Mammoth Hot Springs Area Trail [CLOSED]

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Yellowstone National Park

Mammoth Hot Springs Area Trail is a 3.5 mile heavily trafficked loop trail located near Gardiner, Montana that features a waterfall and is good for all skill levels. The trail is primarily used for hiking, walking, nature trips, and bird watching and is best used from April until October.

Distance: 3.5 miles Elevation Gain: 561 feet Route Type: Loop

kid friendly

hiking

nature trips

walking

bird watching

hot springs

views

waterfall

wildlife

closed

no dogs

It has been reported this trail has a temporary closure due to COVID-19. Please see the park's website for up to date information. Mammoth Hot Springs is a large hot spring complex on a hillside of travertine terraces in Yellowstone National Park. Limestone is the dominant underlying rock in place of rhyolite, which dominates in the other large hydrothermal zones of the park. This region is one of the world's best examples of hot travertine deposits. It is also one of the most dynamic hydrothermal zones in the park: its characteristics are constantly changing. Inactive terraces underlie most of this area, including the hotel and the Albright Visitor Center. The maximum water temperature is 163 ° F / 73 ° C. For hundreds of years, residents of Shoshone and Bannock have collected minerals from the Mammoth hot spring for white paint. These minerals contribute to the beautiful structures of the terrace, as well as to the heat, a system of "plumbing" natural water and limestone. The volcanic heat source for the Mammoth Hot Springs remains a mystery. Scientists have proposed a number of sources, including the large magma chamber underlying the Yellowstone Caldera, or perhaps a smaller heat source closer to Mammoth. In Mammoth, a network of fractures and cracks forms the plumbing system that allows underground hot water to reach the surface. The water comes from the rain and snow that falls on the surrounding mountains and seeps deep into the earth where it is heated. Small earthquakes can keep the plumbing open. Limestone, deposited here millions of years ago when a vast sea covered this region, provides the final ingredient. Hot water with dissolved carbon dioxide prepares a weak carbonic acid solution. When the solution rises through the rock, it dissolves the calcium carbonate, the main compound of the limestone. On the surface, the calcium carbonate is deposited in the form of travertine, the rock that forms the terraces of the Mammoth Hot Springs. Primary Colors: Thermophiles (heat-loving micro-organisms) create tapestries of color where hot water circulates between terraces. Colorless and yellow thermophiles develop in the warmest waters; Thermophiles orange, brown and green grow in colder waters. The colors also change with the seasons. Living Sculpture: These terraces are like living sculptures, shaped by the volume of water, the slope of the ground and the objects on the way to the water. They change constantly and sometimes overnight, but the overall activity of the whole area and the volume of water discharges remain relatively constant. Here, like in other places on the planet, the rock is formed before your eyes. Lower Terraces: You can access these terraces from the sidewalks at their base or from Upper Terrace Drive. Some sections of the sidewalk are wheelchair accessible; the rest of the area has steep stairs or slopes due to the terrain. Upper Terrace Drive: The entrance to Upper Terrace Drive is 2 miles south of the Albright Visitors Center on the Grand Loop Road. This one-way scenic drive winds for 2.4 km through hot springs and travertine formations. Caravans, buses and motorhomes are prohibited on the driveway due to the limited number of parking spaces and a narrow, winding roadway. Park these vehicles on the lot near the Grand Loop road, then enjoy the upper terraces on foot. Please stay on the road and sidewalks.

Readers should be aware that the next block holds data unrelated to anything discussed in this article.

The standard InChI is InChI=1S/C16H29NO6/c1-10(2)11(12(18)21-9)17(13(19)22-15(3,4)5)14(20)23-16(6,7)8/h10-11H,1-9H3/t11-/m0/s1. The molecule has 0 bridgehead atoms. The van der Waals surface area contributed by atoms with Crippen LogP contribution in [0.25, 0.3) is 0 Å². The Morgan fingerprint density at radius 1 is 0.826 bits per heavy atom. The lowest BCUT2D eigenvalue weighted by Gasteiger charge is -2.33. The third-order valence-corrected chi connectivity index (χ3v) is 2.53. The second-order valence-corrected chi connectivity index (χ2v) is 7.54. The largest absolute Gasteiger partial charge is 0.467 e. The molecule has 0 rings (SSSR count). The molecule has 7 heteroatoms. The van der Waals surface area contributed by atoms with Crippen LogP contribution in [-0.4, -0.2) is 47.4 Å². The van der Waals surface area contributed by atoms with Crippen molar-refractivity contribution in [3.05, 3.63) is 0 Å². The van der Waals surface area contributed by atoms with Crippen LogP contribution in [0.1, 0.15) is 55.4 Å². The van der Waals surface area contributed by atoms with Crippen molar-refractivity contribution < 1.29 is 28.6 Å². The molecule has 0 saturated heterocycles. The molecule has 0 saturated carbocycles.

hiking
icy
snow
3 months ago

Nice trail to get great views and see plenty of wildlife. Signs said trail only accessible with snowshoes or skis, but they were well traveled and hardpacked for easy walking. Mid February